Week 14 is the week of Glastonbury and the return of the #JusticeforLB flag. Today’s post is written by the Lawthom-Goodleys, Dan, Rebecca, Ruby and Rosa, and we share it as they make their way to Glastonbury. Keep your eyes peeled for them and do share your pics #JusticeforLB #107days.
Going to festivals is one of our family’s true loves. We love the mess, the carnage, and the mass humanity of these places. And the cider is not bad too. Glastonbury is, of course, the mother of all festivals and we have managed, luckily, to get our Northern souls down south for a number of years. For the majority of those trips our main concern, prior to driving the long trip down from Yorkshire to Glasto, has been the weather. You see, we don’t mind the rain. But if it pisses down all the time, everyday, without respite, then it can be very hard work (to say the least). We find rain and latex tend to go badly together. But less about our party outfits. This year, our main concerns are two-fold.
First, we are worried about our flagpole: does it boast the endurance and flexibility to last the hours of use of an extended weekend? The reason for our initial worry? Well, the latest flagpole incarnation (bought from the reasonably priced and well stocked Pontypridd Caravan and Camping – Google it) has the huge responsibility of hosting the JusticeforLB flag. The great dude’s flag and face found fame at last year’s Glasto: meeting many festival revelers and getting posted on the front page of the BBC Glastonbury website. In a tiny way we were able to contribute to the wondrous – though of course totally unacceptable to have to happen in the first place – JusticeforLB campaign. We were able to share LB’s story with total strangers. We found ourselves in some important conversations with Glasto goers. Not one person showed disinterest. Not one person suggested to us that we were ruining their hedonistic time off from work. Each and everyone we spoke to wanted to know about LB’s story. And they were on side. And, when they said their goodbyes, they were happy to shake hands or hug and agree with the social justice that the campaign was (and still is) seeking.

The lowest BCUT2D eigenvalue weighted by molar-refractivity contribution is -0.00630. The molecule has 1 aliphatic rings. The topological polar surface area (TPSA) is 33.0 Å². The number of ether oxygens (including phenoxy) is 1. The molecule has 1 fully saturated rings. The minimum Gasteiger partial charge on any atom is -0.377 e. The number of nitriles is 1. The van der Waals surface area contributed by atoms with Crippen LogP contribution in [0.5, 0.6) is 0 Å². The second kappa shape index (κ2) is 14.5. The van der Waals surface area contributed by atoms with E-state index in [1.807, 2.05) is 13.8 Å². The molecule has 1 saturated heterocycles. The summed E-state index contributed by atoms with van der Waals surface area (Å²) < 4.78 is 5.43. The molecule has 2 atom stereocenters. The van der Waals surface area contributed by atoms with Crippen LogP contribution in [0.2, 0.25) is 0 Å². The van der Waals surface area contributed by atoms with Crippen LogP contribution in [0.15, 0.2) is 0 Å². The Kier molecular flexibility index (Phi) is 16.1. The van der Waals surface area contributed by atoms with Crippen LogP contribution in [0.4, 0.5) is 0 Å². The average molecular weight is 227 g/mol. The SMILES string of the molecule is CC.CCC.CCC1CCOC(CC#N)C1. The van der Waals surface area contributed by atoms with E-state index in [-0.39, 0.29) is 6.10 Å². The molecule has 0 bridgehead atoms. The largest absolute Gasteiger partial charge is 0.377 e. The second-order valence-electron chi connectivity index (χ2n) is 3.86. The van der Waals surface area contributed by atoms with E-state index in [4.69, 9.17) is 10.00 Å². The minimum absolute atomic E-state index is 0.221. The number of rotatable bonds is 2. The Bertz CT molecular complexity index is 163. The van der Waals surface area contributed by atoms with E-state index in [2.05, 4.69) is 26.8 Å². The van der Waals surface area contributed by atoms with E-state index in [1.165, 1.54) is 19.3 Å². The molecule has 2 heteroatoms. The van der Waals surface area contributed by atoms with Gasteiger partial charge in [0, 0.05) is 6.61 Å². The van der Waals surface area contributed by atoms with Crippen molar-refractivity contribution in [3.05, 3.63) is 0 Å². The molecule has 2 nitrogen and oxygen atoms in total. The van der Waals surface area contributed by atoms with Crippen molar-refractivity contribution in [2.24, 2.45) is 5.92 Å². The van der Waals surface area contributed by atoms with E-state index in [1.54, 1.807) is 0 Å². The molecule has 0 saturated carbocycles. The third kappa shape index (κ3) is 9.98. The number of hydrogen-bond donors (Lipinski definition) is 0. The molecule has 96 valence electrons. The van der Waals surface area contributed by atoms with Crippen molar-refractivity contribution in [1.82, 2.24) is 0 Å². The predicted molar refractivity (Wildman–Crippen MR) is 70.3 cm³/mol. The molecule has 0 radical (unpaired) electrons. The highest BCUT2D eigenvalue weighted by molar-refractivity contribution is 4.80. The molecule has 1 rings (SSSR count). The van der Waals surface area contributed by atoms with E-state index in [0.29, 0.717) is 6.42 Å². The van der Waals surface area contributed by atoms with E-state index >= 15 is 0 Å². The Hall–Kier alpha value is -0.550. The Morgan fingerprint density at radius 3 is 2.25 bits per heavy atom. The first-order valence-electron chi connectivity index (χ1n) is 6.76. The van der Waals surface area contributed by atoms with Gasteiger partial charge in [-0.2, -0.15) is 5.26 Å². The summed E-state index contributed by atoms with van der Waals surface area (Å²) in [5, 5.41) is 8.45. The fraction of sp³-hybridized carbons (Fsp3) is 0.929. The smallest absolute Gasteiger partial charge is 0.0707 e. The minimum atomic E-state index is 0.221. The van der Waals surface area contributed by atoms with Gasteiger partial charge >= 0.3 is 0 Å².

But this leads us to our second concern as we return this year: a quandary over explanation. How do we possibly explain the incredibly insensitive, depoliticized and inhuman lack of institutional response to LB’s death? A year on from the JusticeforLB campaign and now into a new campaign that pushes for the LBBill (amongst other things), how do we explain to our newfound Glastonbury friends (ok, maybe acquaintances and some of them inebriated at that) that we are still now, in June 2015, seeking justice for LB and his family? Moreover, how do we put across to people that LB’s life remains violently under-valued by institutional lack of responsibility and accountability? That replies from MPs to campaigners’ requests to support the bill are carbon copy party written responses? How do we push the agenda as far as it should go: that people with learning disabilities continue to be considered as less than human in our society? And, here is the nagging anxiety, how easy will it be to push the message of JusticeforLB that disabling society needs to change NOW: especially when so many of us are still trying to get our heads around the fact that loads of people (ok, mostly in England) voted for a government regime that is putting #austerityasideology before the real needs of all citizens? How do we articulate the key message of the campaign: Justice for all the dudes and dudettes?